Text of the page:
Lady Pancake & Sir French Toast - written by Josh Funk and illustrated by Brendan Kearney
         A race through the refrigerator to get that last drop of maple syrup turns into a romp and a rout by Lady Pancake and Sir French Toast with hilarious things happening as they do their best to get ahead.  Obstacles fill the pages as the race moves on like the broccoli forest and a chickpea avalanche, oh my! The rhyming couplets that tell the story romp along too, but sad to say, there is a surprise ending for these two competitors. For adults who don’t clean the refrigerator out so often this is also full of fun: “Searching for safety from raining legumes./Toast turned to hide but was blasted by fumes/of Brussels sprouts left from an old party platter./So quickly he climbed up a celery ladder.” Lots of laughing out loud at the rhymes and the illustrations gone wild.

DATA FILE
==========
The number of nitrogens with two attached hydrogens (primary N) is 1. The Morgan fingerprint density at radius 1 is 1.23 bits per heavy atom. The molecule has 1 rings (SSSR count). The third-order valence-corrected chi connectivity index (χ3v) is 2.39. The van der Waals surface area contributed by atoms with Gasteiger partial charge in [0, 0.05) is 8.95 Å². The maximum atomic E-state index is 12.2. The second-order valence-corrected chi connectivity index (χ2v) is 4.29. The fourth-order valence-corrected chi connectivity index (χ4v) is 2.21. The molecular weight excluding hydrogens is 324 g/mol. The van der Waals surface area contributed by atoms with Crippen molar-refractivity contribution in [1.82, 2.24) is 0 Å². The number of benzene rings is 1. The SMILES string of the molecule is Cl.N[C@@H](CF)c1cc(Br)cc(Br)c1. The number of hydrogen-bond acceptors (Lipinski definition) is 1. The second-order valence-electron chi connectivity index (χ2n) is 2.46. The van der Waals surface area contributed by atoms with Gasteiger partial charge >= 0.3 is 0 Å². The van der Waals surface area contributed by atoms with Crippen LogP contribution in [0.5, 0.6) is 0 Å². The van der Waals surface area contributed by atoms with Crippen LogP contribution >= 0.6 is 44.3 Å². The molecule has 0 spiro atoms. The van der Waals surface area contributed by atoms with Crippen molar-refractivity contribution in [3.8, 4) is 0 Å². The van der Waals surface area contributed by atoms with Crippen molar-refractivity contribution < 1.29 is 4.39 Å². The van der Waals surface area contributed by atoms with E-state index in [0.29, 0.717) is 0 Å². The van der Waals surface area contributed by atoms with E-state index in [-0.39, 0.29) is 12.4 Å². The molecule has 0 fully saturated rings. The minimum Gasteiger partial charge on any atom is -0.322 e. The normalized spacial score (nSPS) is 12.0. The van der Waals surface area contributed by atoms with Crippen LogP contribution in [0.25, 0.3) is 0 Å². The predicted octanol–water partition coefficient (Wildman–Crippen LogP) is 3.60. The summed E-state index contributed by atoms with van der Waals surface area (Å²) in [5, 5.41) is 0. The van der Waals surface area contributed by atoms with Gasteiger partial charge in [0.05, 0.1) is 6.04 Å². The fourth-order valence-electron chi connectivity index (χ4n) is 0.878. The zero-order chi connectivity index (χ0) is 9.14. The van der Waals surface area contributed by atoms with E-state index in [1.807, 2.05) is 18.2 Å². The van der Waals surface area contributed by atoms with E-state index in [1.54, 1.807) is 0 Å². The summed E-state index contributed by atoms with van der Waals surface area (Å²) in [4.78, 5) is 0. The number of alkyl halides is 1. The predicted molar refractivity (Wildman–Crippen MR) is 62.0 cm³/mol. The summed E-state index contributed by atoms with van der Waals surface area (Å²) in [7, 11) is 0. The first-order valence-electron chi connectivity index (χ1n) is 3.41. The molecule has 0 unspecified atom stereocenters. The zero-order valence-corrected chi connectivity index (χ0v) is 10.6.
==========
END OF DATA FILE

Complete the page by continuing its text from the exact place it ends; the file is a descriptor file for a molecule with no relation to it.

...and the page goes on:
Beyond The Pond - written and illustrated by Joseph Kuefler
        
Out of The Blue - written and illustrated by Alison Jay

The Dog That Nino Didn’t Have -  written by Edward Van De Vendel and illustrated by Anton Van Hertbruggen
       
The Little Gardener - written and illustrated by Emily Hughes
      
Max and Marla - written and illustrated by Alexandra Bolger
         
Now reading: The Girl On The Train by Paula Hawkins  - Time for an adult book, although this is keeping me up late! It's such a tense story!

Happy Reading Everyone!

30 comments: